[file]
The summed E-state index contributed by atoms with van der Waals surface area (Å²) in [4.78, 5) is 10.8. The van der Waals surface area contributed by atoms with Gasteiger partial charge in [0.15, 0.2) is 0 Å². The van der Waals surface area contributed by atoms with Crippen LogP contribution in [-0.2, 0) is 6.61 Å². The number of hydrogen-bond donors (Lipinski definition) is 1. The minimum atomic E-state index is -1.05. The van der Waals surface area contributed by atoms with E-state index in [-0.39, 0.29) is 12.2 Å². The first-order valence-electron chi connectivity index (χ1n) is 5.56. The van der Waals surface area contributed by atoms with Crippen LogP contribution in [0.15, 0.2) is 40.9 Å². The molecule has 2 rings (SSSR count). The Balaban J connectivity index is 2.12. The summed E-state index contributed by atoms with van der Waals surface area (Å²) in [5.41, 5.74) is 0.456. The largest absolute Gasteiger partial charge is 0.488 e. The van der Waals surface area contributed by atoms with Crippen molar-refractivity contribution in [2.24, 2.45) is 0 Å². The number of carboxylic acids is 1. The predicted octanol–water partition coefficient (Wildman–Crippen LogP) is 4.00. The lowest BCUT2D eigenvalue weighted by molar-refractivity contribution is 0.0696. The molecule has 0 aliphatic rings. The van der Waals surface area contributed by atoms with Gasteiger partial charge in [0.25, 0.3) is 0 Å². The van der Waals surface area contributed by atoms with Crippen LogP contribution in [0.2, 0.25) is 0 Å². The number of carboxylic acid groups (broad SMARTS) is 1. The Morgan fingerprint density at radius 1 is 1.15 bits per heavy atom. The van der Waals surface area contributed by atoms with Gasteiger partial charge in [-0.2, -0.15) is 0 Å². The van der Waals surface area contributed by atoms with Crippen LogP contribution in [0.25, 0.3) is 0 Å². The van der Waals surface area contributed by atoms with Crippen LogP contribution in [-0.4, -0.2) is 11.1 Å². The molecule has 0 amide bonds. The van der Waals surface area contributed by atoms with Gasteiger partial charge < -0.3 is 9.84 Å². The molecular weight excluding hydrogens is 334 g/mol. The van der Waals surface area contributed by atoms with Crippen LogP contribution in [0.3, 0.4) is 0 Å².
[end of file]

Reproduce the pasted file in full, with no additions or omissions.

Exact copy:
The summed E-state index contributed by atoms with van der Waals surface area (Å²) in [4.78, 5) is 10.8. The van der Waals surface area contributed by atoms with Gasteiger partial charge in [0.15, 0.2) is 0 Å². The van der Waals surface area contributed by atoms with Crippen LogP contribution in [-0.2, 0) is 6.61 Å². The number of hydrogen-bond donors (Lipinski definition) is 1. The minimum atomic E-state index is -1.05. The van der Waals surface area contributed by atoms with E-state index in [-0.39, 0.29) is 12.2 Å². The first-order valence-electron chi connectivity index (χ1n) is 5.56. The van der Waals surface area contributed by atoms with Crippen LogP contribution in [0.15, 0.2) is 40.9 Å². The molecule has 2 rings (SSSR count). The Balaban J connectivity index is 2.12. The summed E-state index contributed by atoms with van der Waals surface area (Å²) in [5.41, 5.74) is 0.456. The largest absolute Gasteiger partial charge is 0.488 e. The van der Waals surface area contributed by atoms with Crippen molar-refractivity contribution in [2.24, 2.45) is 0 Å². The number of carboxylic acids is 1. The predicted octanol–water partition coefficient (Wildman–Crippen LogP) is 4.00. The lowest BCUT2D eigenvalue weighted by molar-refractivity contribution is 0.0696. The molecule has 0 aliphatic rings. The van der Waals surface area contributed by atoms with Gasteiger partial charge in [0.25, 0.3) is 0 Å². The van der Waals surface area contributed by atoms with Crippen LogP contribution in [0.2, 0.25) is 0 Å². The number of carboxylic acid groups (broad SMARTS) is 1. The Morgan fingerprint density at radius 1 is 1.15 bits per heavy atom. The van der Waals surface area contributed by atoms with Gasteiger partial charge in [-0.2, -0.15) is 0 Å². The van der Waals surface area contributed by atoms with Crippen LogP contribution in [0.25, 0.3) is 0 Å². The van der Waals surface area contributed by atoms with Crippen LogP contribution in [-0.4, -0.2) is 11.1 Å². The molecule has 0 amide bonds. The van der Waals surface area contributed by atoms with Gasteiger partial charge < -0.3 is 9.84 Å². The molecular weight excluding hydrogens is 334 g/mol. The van der Waals surface area contributed by atoms with Crippen LogP contribution in [0.3, 0.4) is 0 Å².